So why are we here? There’s the Irish border. Back in December both the UK and EU agreed that there was to be no hard border between the republic and the province, but also that UK was leaving the Customs Union. Now the EU seems to be saying that’s not possible. If there is a contradiction why did EU agree it in December?

No one wants to see a hard border in Northern Ireland and both sides have rightly made a political commitment to avoid one. Therefore a political solution will have to be found. There are no perfect precedents for this precisely because the decision not to have a hard border is political and not replicated on any other frontier.

Last week the Brexit Strategy and Negotiation inner cabinet rejected the Government’s Customs Partnership option. Brussels had already called this ‘magical thinking’. Jacob Rees-Mogg told me at an Open Europe event that it was ‘cretinous’. At the weekend our former man in Brussels, Lord Kerr, said it was a ‘dead parrot’. Even the Government admits that it’s untested and unproven.

Yet Downing Street is, I read and hear, determined to resurrect the corpse and introduce a modified version of the Partnership option to cabinet. This is surely misguided. If they pursue the Partnership they will be putting all their eggs in a broken basket. Dead parrots don’t fly.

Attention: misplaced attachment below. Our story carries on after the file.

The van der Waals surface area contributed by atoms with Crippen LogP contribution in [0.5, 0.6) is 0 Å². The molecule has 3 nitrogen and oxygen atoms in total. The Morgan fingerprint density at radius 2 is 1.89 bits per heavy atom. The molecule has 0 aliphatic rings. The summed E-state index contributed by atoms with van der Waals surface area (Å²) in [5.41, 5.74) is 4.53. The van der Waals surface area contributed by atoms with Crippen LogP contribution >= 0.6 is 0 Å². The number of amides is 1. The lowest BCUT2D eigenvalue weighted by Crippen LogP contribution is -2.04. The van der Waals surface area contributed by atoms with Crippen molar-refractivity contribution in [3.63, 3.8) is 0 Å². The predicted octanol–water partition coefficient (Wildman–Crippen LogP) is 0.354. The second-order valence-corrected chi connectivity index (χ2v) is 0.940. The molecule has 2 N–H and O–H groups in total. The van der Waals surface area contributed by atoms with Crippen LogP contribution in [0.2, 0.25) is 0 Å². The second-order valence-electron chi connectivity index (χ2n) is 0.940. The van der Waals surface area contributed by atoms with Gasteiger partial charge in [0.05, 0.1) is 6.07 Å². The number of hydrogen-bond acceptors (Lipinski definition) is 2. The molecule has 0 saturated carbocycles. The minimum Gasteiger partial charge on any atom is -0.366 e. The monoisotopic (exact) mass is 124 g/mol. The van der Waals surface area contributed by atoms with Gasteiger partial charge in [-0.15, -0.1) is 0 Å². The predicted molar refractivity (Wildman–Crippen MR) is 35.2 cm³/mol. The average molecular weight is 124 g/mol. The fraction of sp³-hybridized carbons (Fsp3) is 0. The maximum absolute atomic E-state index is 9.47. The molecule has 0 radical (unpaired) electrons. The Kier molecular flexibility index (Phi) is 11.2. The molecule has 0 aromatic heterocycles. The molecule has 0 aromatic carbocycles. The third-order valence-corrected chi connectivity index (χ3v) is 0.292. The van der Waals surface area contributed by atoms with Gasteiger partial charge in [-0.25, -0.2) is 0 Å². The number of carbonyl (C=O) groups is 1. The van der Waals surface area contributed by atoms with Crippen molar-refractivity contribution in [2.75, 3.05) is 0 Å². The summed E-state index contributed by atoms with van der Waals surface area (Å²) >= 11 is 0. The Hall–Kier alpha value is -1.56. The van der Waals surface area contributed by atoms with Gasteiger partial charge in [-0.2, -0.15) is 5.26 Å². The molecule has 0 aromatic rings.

We can see the way that this will go, if No. 10 pushes for a Customs Partnership Version 2. Inevitably the EU will string the UK along in the talks, before later saying ‘sorry, no’. At which point the only alternative will be a Customs Union.

Some Brexiteers need to accept that leaving the EU is complex and demands just to walk away are impractical and unhelpful. When Open Europe looked at the question of customs, we suggested that the UK may need a longer transition period in a customs union with the EU, beyond the standstill period ending in 2020, not least because we have made too little progress on our own customs systems.

But we also argued that a long-term customs union with the EU is not suitable for the UK. And even if Parliament forces the Government into asking Brussels for one, I personally can’t see it being sustainable – it won’t last long-term.

One of the biggest emerging risks for both sides is that these negotiations don’t settle relations for the longer-term. That they remain in flux, to be reopened in just a few years creating yet more uncertainty for the economy.

So to my mind it’s better to accept some friction on trade and allow business the clarity to prepare for that, while the Government pursues and delivers a Maximum Facilitation option which minimises those frictions. The alternative is to slip via the Customs Partnership cul-de-sac into a customs union relationship which will unwind in due course necessitating further changes for business in the future.